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Re: real world colonization

From: Beth Fulton <beth.fulton@m...>
Date: Thu, 18 May 2000 12:13:02 +1000
Subject: Re: real world colonization

G'day Glen,

 >All this talk about settling new worlds has one major
 >problem: Is there a place to settle?	IF (make that a
 >very very big IF) there is another "earth-like" world in
 >another star system (oops, make that 2 problems:
 >is FTL viable?)

OK I'm going to give those two as given - i.e. there is FTL <cos ST^3
says so and that's good enough for me ;)> and that there are world(s) 
within the habitable zone(s) of other stars that aren't meltingly hot or

far beyond the frigid nature of our own poles. Given those its doable,
not be fast or pretty (especially at the start) and people are going to
killed in the process but it can be done (especially if there's liquid
frozen water about, desert planets are heaps more of a push).

 >who says that its environment is totally
 >safe for humans to walk unprotected.

Who knows, it may be unsafe, but then its unsafe to do it for long down 
here given the ozone hole, so that's more of a suck it and see thing. 
Eventually it'd probably just come down to getting used to putting heaps

more clothes etc on and so you're going to get different cultures etc 
growing up in the different spots (the whole "you must put jackets on 
before going out" came as a bit of a shock to Derek the first winter we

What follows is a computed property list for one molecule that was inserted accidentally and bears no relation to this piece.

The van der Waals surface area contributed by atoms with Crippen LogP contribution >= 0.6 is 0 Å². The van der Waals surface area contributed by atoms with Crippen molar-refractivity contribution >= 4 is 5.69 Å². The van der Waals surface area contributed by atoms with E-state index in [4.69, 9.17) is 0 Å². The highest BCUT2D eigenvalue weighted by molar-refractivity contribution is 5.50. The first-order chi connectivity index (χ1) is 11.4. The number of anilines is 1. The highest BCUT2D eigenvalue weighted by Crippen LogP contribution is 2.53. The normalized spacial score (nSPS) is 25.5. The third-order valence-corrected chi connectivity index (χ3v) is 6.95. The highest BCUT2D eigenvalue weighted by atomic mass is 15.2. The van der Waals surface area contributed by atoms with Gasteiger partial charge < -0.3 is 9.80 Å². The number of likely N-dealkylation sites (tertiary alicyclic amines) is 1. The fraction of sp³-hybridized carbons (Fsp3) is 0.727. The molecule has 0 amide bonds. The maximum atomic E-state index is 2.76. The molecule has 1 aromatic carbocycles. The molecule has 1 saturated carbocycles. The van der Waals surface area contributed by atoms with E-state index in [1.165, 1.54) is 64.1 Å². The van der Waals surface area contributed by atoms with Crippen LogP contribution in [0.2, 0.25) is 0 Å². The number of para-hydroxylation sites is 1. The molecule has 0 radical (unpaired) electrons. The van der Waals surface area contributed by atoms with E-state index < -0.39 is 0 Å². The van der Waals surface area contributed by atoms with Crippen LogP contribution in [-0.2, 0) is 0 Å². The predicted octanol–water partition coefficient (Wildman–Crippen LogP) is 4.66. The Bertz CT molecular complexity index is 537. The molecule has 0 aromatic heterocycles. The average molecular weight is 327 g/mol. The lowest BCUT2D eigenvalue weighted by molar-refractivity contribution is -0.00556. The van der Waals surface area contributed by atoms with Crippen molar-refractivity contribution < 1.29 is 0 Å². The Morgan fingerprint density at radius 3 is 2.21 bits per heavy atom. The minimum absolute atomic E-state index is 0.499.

were down here, he'd just spent his entire life in the tropics so cold
something new).

 >How long would it take to "terraform" that world?

You're never going to get an 'exact Earth', but a liveable environment
come quickly, may come slowly depends how close the system is to a
flip'. It could conceivably take as little as a few decades in some
centuries in others, terraforming isn't going to be an exact science.

 >Can it be done or
 >would the native life be hostile and hard to eliminate
 >or replace by Earth life?

Now that's the killer question, are the two going to be lethal to each 
other or impervious? Either extreme is possible, the two communities
coexist or mesh quite happily, then again their novel nature may also
them lethal (especially the microbe sized things). Ultimately it would
better to see how much of the existing flora/fauna you can use - avoid
interstellar equivalent of the topsoil and salinity issues that western 
farming practices have brought to Australia.

 >Can Earth plant-life live under a different sun?

I'm guessing yes on that one. There are so many different photo and 
chemosynthetic pathways and pigments that you don't need a deadset exact
Sol to get even Sol evolved plants to work (otherwise greenhouses and 
indoor planets would be stuffed). The chemosynthetic pathways mean you 
don't even really need a sun.... but that's a whole different kettle of

 >We have a hard time surviving in a semi-hostile world
 >here on Earth: underwater. Where are all those underwater
 >cities envisioned by sf authors of many years ago?

At the top of the "people aren't interested" list. We don't need kelp
(as yet), overpopulation (space as a limiting factor) isn't so great yet

that people feel the need to break with their cultural imperatives and 
build large underwater cities. Its also not quite that simple, you can't

breath water, its denser, energy tapping and a myriad other things which

make it much more hostile to work in (and with) than even a thin
atmosphere such as that you'd find on the top of Everest (or the dry 
valleys of the Antarctic). It's also not quite so glamorous as the
though funnily enough we are learning more of the oceans the further we 
push into space (technological spin offs).

Hows that for start?


Elizabeth Fulton
c/o CSIRO Division of Marine Research
GPO Box 1538
Phone (03) 6232 5018 International +61 3 6232 5018
Fax 03 6232 5053 International +61 3 6232 5053


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